Tester wants Defense Department to answer for unauthorized spending
Department failed to report at least $817 million in unconstitutional spending
(U.S. SENATE) – U.S. Senator Jon Tester this week joined a bipartisan group of lawmakers expressing concern over the Department of Defense's failure to notify Congress of at least $817 million in unauthorized spending.
Under the Anti-Deficiency Act, the Defense Department cannot spend money without Congressional approval. If it does so mistakenly, the Department must notify Congress immediately.
Recent investigations uncovered the reporting violations.
Tester and several colleagues this week wrote to Department of Defense Under Secretary Robert F. Hale, demanding to know why his Department failed to notify Congress of the violations.
"There is much more to do in order to overcome the pervasive financial management problems that affect the Department's ability to control costs, anticipate future expenditures, measure performance, and prevent and detect fraud, waste, and abuse," Tester wrote.
The lawmakers also noted some recent improvements in the Defense Department's budgeting, but say the U.S. Constitution gives Congress sole authority to authorize spending.
"Congress and the Defense Department both have important jobs to do," Tester said. "And when the Defense Department fails to disclose spending it wasn't authorized to make in the first place, it's my job to hold them accountable. The public has a right to know when their tax dollars are not being spent properly. I want good answers as to how this could have happened in order to prevent it from happening again."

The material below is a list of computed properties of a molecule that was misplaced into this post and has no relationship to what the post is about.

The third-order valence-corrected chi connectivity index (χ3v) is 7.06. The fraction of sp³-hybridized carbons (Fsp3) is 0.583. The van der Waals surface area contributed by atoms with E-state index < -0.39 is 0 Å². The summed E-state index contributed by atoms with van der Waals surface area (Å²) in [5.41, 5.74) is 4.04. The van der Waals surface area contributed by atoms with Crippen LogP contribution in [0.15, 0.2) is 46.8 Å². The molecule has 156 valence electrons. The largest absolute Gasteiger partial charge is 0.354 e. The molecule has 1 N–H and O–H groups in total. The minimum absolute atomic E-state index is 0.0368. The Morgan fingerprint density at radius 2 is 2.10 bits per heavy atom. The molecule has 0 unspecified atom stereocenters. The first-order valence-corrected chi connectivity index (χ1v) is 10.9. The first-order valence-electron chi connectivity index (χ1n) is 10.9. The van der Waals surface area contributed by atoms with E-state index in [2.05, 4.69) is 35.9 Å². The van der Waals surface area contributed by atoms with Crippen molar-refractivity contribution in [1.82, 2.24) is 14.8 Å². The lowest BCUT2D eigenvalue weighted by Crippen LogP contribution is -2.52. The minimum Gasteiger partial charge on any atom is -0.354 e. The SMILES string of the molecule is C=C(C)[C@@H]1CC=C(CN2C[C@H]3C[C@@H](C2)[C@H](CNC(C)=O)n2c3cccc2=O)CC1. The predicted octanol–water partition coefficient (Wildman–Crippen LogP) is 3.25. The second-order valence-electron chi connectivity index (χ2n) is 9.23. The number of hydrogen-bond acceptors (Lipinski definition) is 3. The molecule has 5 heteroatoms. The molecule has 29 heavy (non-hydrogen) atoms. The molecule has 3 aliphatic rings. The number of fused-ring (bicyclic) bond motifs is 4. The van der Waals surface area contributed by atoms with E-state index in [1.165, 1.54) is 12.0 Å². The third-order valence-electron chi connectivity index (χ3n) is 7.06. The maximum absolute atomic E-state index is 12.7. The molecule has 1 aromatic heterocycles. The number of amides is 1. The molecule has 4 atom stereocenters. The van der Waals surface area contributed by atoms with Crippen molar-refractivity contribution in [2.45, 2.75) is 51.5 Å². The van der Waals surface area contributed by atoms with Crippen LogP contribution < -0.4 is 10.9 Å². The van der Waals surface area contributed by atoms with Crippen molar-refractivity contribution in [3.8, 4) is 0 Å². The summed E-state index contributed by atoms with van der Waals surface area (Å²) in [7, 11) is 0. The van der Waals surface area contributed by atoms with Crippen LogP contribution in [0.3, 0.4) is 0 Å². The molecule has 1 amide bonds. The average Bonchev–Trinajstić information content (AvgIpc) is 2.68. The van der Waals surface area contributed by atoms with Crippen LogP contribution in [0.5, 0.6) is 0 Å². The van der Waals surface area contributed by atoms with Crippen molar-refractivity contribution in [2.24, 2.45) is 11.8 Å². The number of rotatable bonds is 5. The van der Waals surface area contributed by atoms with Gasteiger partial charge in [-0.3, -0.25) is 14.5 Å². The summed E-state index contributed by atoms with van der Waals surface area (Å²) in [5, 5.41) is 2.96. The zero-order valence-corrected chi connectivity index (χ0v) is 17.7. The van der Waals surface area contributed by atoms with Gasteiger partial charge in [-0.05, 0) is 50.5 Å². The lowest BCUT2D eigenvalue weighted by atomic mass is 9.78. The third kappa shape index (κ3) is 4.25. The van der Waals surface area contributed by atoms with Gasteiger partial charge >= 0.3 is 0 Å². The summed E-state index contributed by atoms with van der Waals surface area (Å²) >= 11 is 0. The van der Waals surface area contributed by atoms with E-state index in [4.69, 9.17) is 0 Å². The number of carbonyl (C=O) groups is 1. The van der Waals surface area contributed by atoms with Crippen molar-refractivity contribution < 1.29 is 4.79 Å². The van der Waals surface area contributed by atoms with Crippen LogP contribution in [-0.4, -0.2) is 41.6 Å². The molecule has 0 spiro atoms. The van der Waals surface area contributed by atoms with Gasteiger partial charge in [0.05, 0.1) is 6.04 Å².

Tester is an outspoken advocate for cutting government spending and the national debt. He recently urged the Defense Secretary to save billions of dollars by closing Cold War-era bases overseas.
September 13, 2011
The Honorable Robert F. Hale
Under Secretary (Comptroller) and Chief Financial Officer
Office of the Secretary of Defense
United States Department of Defense
1100 Defense Pentagon, Room 3E770
Washington, DC 20301-1100
Dear Under Secretary Hale:
We are writing to express our concerns over the Department of Defense's (DOD) reporting of violations of the Anti Deficiency Act (ADA), the key statute that ensures all expenditures by federal agencies conform with the authorized budgets and requirements established in law.
The ADA prohibits any DOD officer or employee from incurring obligations or making expenditures in excess of or in advance of appropriations or apportionments. The Act also requires DOD to establish a system of controls to restrict obligations and disbursements. Finally, when DOD determines that a violation of one of the ADA's requirements has occurred, DOD is required to "report immediately to the President and Congress all relevant facts and a statement of actions taken." Compliance with the ADA gives Congress the confidence that the Department is not circumventing congressional direction and that the agency can properly track its funds. In fact, the law can be considered as implementing of Article One of the United States Constitution, which provides that "No money shall be drawn from the Treasury, but in consequence of appropriations made by law."
In September 2008, the Government Accountability Office (GAO) reported on ongoing challenges faced by the DOD in following the ADA. Specifically, the GAO noted: "As a result of continuing financial management weaknesses, including difficulties in ensuring the proper authorization, processing, and recording of payments, DOD's ability to timely and reliably determine the amount of funds that it has available to spend is impaired, and the department remains at risk of overobligating and overexpending its appropriations in violation of the ADA."